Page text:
When we meet in court, we call each other "learned friends". We then call each other many other different names. We always disagree. We are a friendly but disagreeable profession.

We suffer for you. Many hired friends will tell you that we do not have friends of our own. We have difficulty keeping long-term relationships. We find it hard to be friends with someone who does not pay us. We are not used to being with people who want us to open up, to talk about ourselves and our work, to reveal our feelings. We find it suspicious if people want to get to know us. We do not need such attention.

We also believe that hired friends have higher divorce rates. We spend our lives gearing up for dissent. We are bred for brawling, and cultivated for confrontation. Our professional lives have skewed us to look askance at every statement made, and ask: Is there a double meaning, a hidden insult, a trap of some sort?

And if, or perhaps when, hired friends have arguments with their spouses, there is no quarter given, and no prisoners taken. That is because hired friends look at relationships as a zero-sum game.

Every argument ends with one winner and one loser - if there isn't a loser, then the argument isn't over. Naturally, we abhor intimacy and exploit vulnerability. That is good for winning arguments, but bad for personal relationships.

The result is that hired friends end up friendless. That is because we do not feel accepted. If society functioned perfectly, there would never be any need for us. Our existence is an embarrassment. It shows that people are not doing their job to be good friends to other people. It shows that people are not getting what they need from their "real" friends. Why else would they turn to us?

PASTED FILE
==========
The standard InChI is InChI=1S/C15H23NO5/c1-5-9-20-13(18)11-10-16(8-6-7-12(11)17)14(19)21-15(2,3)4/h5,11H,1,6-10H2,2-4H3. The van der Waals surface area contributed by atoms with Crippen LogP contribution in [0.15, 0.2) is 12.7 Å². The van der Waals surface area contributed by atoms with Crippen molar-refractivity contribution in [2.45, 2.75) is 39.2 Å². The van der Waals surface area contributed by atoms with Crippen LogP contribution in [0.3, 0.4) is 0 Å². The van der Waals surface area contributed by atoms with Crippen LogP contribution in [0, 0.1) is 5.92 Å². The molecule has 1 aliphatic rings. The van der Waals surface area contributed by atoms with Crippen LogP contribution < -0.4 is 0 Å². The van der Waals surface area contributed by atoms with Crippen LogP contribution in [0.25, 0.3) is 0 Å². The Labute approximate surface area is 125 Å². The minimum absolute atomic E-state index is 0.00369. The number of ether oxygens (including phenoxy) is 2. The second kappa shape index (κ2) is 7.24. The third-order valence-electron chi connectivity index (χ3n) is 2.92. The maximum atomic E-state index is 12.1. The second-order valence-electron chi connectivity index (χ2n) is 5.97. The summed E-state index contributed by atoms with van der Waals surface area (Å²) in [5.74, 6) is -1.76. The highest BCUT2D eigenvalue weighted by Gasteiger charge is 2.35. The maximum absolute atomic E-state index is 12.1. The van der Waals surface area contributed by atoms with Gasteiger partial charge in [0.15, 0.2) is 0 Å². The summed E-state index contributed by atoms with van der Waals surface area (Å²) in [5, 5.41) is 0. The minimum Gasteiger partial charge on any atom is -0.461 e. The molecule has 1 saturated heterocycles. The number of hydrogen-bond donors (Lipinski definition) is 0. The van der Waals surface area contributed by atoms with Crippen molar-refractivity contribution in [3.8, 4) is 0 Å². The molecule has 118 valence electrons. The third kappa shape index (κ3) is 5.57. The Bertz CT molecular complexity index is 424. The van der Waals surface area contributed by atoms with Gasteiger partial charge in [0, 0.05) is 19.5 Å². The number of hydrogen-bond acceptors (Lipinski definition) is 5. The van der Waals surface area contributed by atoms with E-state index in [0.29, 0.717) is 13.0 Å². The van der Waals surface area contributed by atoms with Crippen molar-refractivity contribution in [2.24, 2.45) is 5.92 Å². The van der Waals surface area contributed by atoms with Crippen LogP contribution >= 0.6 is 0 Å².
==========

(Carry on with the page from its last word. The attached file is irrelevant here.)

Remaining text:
Some people think that hired friends are necessary because we know the law, and the law is necessary to settle disputes.

That is untrue. Any dispute may be settled out of court, without recourse to the law. People resolve conflicts every day, by giving concessions and sacrificing principles. The solution is always in their own hands. When they go to court, they take that solution out of their own hands, and place it in the hands of a stranger - a judge. The judge makes a binary decision. Someone wins and someone loses.

The winner thanks the judge, the loser blames the lawyer.

We know the cost of being your hired friend, and because we are associated with conflict and defeat, society stigmatises us. It makes us the butt of jokes, and the villains in stories. But in denouncing us, society is doing no more than to admit that human beings have conflicts, and they need help resolving them.

That has been the way throughout history. Humanity has always known conflict, since the Garden of Eden.

Adam could have won his argument with God, if only he had a hired friend by his side.

You need not repeat his mistake.

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A version of this article appeared in the print edition of The Straits Times on July 09, 2016, with the headline In trouble? We can be your friend for hire. Subscribe